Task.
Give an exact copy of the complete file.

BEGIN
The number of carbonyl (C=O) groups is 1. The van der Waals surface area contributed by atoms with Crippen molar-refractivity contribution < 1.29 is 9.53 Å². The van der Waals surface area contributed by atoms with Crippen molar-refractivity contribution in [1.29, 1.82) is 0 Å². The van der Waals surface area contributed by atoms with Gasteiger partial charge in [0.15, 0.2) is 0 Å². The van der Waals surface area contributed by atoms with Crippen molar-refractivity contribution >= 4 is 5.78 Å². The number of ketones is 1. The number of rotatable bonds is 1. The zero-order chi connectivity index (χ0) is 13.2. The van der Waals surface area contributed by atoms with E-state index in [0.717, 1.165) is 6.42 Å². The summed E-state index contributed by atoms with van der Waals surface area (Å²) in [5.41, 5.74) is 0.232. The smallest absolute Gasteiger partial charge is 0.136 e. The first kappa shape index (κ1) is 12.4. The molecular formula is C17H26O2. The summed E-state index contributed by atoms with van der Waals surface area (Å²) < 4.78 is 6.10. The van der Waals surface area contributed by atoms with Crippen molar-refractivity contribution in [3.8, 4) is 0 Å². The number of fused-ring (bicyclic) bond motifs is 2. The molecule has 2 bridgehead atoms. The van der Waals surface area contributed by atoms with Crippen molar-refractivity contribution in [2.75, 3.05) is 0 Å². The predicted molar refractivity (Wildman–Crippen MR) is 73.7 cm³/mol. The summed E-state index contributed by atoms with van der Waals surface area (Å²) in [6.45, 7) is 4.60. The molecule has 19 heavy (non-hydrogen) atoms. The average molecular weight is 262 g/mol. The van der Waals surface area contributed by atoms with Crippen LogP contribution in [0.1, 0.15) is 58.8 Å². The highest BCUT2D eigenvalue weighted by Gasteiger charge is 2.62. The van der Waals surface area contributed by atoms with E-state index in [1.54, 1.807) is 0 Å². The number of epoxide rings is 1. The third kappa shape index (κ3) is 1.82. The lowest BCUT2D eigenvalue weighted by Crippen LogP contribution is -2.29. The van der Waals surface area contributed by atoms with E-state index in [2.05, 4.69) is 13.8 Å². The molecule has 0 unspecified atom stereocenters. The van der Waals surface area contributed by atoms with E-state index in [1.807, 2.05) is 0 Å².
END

The number of carbonyl (C=O) groups is 1. The van der Waals surface area contributed by atoms with Crippen molar-refractivity contribution < 1.29 is 9.53 Å². The van der Waals surface area contributed by atoms with Crippen molar-refractivity contribution in [1.29, 1.82) is 0 Å². The van der Waals surface area contributed by atoms with Gasteiger partial charge in [0.15, 0.2) is 0 Å². The van der Waals surface area contributed by atoms with Crippen molar-refractivity contribution >= 4 is 5.78 Å². The number of ketones is 1. The number of rotatable bonds is 1. The zero-order chi connectivity index (χ0) is 13.2. The van der Waals surface area contributed by atoms with E-state index in [0.717, 1.165) is 6.42 Å². The summed E-state index contributed by atoms with van der Waals surface area (Å²) in [5.41, 5.74) is 0.232. The smallest absolute Gasteiger partial charge is 0.136 e. The first kappa shape index (κ1) is 12.4. The molecular formula is C17H26O2. The summed E-state index contributed by atoms with van der Waals surface area (Å²) < 4.78 is 6.10. The van der Waals surface area contributed by atoms with Crippen molar-refractivity contribution in [3.8, 4) is 0 Å². The number of fused-ring (bicyclic) bond motifs is 2. The molecule has 2 bridgehead atoms. The van der Waals surface area contributed by atoms with Crippen molar-refractivity contribution in [2.75, 3.05) is 0 Å². The predicted molar refractivity (Wildman–Crippen MR) is 73.7 cm³/mol. The summed E-state index contributed by atoms with van der Waals surface area (Å²) in [6.45, 7) is 4.60. The molecule has 19 heavy (non-hydrogen) atoms. The average molecular weight is 262 g/mol. The van der Waals surface area contributed by atoms with Crippen LogP contribution in [0.1, 0.15) is 58.8 Å². The highest BCUT2D eigenvalue weighted by Gasteiger charge is 2.62. The van der Waals surface area contributed by atoms with E-state index in [1.54, 1.807) is 0 Å². The number of epoxide rings is 1. The third kappa shape index (κ3) is 1.82. The lowest BCUT2D eigenvalue weighted by Crippen LogP contribution is -2.29. The van der Waals surface area contributed by atoms with E-state index in [2.05, 4.69) is 13.8 Å². The molecule has 0 unspecified atom stereocenters. The van der Waals surface area contributed by atoms with E-state index in [1.807, 2.05) is 0 Å².